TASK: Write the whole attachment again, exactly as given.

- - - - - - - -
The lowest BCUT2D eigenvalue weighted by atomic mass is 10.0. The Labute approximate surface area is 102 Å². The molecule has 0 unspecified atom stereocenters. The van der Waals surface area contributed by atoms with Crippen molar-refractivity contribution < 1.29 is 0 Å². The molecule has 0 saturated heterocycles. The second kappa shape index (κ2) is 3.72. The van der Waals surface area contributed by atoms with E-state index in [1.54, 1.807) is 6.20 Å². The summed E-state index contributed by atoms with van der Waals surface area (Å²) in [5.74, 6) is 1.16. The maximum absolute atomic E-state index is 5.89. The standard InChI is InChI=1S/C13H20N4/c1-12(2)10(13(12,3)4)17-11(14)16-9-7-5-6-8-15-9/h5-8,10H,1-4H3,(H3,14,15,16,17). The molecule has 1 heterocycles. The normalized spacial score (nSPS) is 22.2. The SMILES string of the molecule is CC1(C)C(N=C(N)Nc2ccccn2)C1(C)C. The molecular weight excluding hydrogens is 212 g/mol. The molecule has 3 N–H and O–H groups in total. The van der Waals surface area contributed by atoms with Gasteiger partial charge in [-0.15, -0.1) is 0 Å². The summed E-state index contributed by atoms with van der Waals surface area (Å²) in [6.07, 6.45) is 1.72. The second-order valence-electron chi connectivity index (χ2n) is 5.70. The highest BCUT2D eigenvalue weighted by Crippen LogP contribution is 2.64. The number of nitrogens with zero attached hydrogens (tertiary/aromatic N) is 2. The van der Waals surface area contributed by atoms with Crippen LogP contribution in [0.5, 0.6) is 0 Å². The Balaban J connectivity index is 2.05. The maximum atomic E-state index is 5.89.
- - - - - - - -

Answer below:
The lowest BCUT2D eigenvalue weighted by atomic mass is 10.0. The Labute approximate surface area is 102 Å². The molecule has 0 unspecified atom stereocenters. The van der Waals surface area contributed by atoms with Crippen molar-refractivity contribution < 1.29 is 0 Å². The molecule has 0 saturated heterocycles. The second kappa shape index (κ2) is 3.72. The van der Waals surface area contributed by atoms with E-state index in [1.54, 1.807) is 6.20 Å². The summed E-state index contributed by atoms with van der Waals surface area (Å²) in [5.74, 6) is 1.16. The maximum absolute atomic E-state index is 5.89. The standard InChI is InChI=1S/C13H20N4/c1-12(2)10(13(12,3)4)17-11(14)16-9-7-5-6-8-15-9/h5-8,10H,1-4H3,(H3,14,15,16,17). The molecule has 1 heterocycles. The normalized spacial score (nSPS) is 22.2. The SMILES string of the molecule is CC1(C)C(N=C(N)Nc2ccccn2)C1(C)C. The molecular weight excluding hydrogens is 212 g/mol. The molecule has 3 N–H and O–H groups in total. The van der Waals surface area contributed by atoms with Gasteiger partial charge in [-0.15, -0.1) is 0 Å². The summed E-state index contributed by atoms with van der Waals surface area (Å²) in [6.07, 6.45) is 1.72. The second-order valence-electron chi connectivity index (χ2n) is 5.70. The highest BCUT2D eigenvalue weighted by Crippen LogP contribution is 2.64. The number of nitrogens with zero attached hydrogens (tertiary/aromatic N) is 2. The van der Waals surface area contributed by atoms with Crippen LogP contribution in [0.5, 0.6) is 0 Å². The Balaban J connectivity index is 2.05. The maximum atomic E-state index is 5.89.